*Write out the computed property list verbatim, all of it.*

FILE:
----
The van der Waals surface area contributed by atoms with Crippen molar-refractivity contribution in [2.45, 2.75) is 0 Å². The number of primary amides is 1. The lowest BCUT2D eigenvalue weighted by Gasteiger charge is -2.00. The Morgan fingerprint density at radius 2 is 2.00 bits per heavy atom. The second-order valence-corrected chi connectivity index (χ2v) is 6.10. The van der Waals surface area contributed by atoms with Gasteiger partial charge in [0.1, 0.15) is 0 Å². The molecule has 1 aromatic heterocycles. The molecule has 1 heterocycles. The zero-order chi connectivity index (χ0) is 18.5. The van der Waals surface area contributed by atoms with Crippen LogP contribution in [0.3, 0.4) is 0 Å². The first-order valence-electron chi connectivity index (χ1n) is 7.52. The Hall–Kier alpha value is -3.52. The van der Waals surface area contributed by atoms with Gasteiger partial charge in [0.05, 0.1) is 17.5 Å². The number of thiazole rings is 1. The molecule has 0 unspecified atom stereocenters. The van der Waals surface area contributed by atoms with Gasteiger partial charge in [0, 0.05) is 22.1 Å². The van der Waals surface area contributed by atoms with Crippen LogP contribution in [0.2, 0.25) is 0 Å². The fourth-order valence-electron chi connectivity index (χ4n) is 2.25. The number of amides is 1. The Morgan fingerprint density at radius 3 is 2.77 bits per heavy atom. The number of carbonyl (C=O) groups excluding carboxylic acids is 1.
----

The van der Waals surface area contributed by atoms with Crippen molar-refractivity contribution in [2.45, 2.75) is 0 Å². The number of primary amides is 1. The lowest BCUT2D eigenvalue weighted by Gasteiger charge is -2.00. The Morgan fingerprint density at radius 2 is 2.00 bits per heavy atom. The second-order valence-corrected chi connectivity index (χ2v) is 6.10. The van der Waals surface area contributed by atoms with Gasteiger partial charge in [0.1, 0.15) is 0 Å². The molecule has 1 aromatic heterocycles. The molecule has 1 heterocycles. The zero-order chi connectivity index (χ0) is 18.5. The van der Waals surface area contributed by atoms with Crippen LogP contribution in [0.3, 0.4) is 0 Å². The first-order valence-electron chi connectivity index (χ1n) is 7.52. The Hall–Kier alpha value is -3.52. The van der Waals surface area contributed by atoms with Gasteiger partial charge in [0.05, 0.1) is 17.5 Å². The number of thiazole rings is 1. The molecule has 0 unspecified atom stereocenters. The van der Waals surface area contributed by atoms with Gasteiger partial charge in [0, 0.05) is 22.1 Å². The van der Waals surface area contributed by atoms with Crippen LogP contribution in [0.2, 0.25) is 0 Å². The fourth-order valence-electron chi connectivity index (χ4n) is 2.25. The number of amides is 1. The Morgan fingerprint density at radius 3 is 2.77 bits per heavy atom. The number of carbonyl (C=O) groups excluding carboxylic acids is 1.